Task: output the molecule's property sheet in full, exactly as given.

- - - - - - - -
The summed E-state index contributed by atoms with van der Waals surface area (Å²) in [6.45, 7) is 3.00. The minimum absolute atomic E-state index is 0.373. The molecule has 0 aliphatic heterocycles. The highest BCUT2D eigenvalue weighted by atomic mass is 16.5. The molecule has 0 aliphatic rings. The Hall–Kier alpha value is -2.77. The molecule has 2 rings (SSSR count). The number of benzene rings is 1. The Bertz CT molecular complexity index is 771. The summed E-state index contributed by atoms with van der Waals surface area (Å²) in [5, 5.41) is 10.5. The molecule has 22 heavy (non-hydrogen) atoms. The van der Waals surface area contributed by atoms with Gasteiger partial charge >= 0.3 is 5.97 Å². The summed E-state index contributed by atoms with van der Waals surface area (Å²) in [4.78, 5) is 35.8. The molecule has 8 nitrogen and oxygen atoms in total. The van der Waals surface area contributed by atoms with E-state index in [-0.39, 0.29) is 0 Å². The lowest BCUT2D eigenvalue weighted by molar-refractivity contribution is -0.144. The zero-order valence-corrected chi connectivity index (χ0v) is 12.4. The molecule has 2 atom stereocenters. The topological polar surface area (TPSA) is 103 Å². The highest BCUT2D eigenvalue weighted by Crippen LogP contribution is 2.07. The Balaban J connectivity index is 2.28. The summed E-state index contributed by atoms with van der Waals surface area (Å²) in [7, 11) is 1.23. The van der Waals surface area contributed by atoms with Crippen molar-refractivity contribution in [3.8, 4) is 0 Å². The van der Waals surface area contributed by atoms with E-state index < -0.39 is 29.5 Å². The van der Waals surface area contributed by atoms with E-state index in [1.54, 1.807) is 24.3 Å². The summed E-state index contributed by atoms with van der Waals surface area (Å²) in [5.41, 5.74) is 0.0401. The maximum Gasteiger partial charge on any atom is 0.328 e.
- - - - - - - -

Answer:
The summed E-state index contributed by atoms with van der Waals surface area (Å²) in [6.45, 7) is 3.00. The minimum absolute atomic E-state index is 0.373. The molecule has 0 aliphatic heterocycles. The highest BCUT2D eigenvalue weighted by atomic mass is 16.5. The molecule has 0 aliphatic rings. The Hall–Kier alpha value is -2.77. The molecule has 2 rings (SSSR count). The number of benzene rings is 1. The Bertz CT molecular complexity index is 771. The summed E-state index contributed by atoms with van der Waals surface area (Å²) in [5, 5.41) is 10.5. The molecule has 22 heavy (non-hydrogen) atoms. The van der Waals surface area contributed by atoms with Gasteiger partial charge >= 0.3 is 5.97 Å². The summed E-state index contributed by atoms with van der Waals surface area (Å²) in [4.78, 5) is 35.8. The molecule has 8 nitrogen and oxygen atoms in total. The van der Waals surface area contributed by atoms with E-state index in [-0.39, 0.29) is 0 Å². The lowest BCUT2D eigenvalue weighted by molar-refractivity contribution is -0.144. The zero-order valence-corrected chi connectivity index (χ0v) is 12.4. The molecule has 2 atom stereocenters. The topological polar surface area (TPSA) is 103 Å². The highest BCUT2D eigenvalue weighted by Crippen LogP contribution is 2.07. The Balaban J connectivity index is 2.28. The summed E-state index contributed by atoms with van der Waals surface area (Å²) in [7, 11) is 1.23. The van der Waals surface area contributed by atoms with Crippen molar-refractivity contribution in [3.8, 4) is 0 Å². The van der Waals surface area contributed by atoms with E-state index < -0.39 is 29.5 Å². The van der Waals surface area contributed by atoms with E-state index in [1.54, 1.807) is 24.3 Å². The summed E-state index contributed by atoms with van der Waals surface area (Å²) in [5.41, 5.74) is 0.0401. The maximum Gasteiger partial charge on any atom is 0.328 e.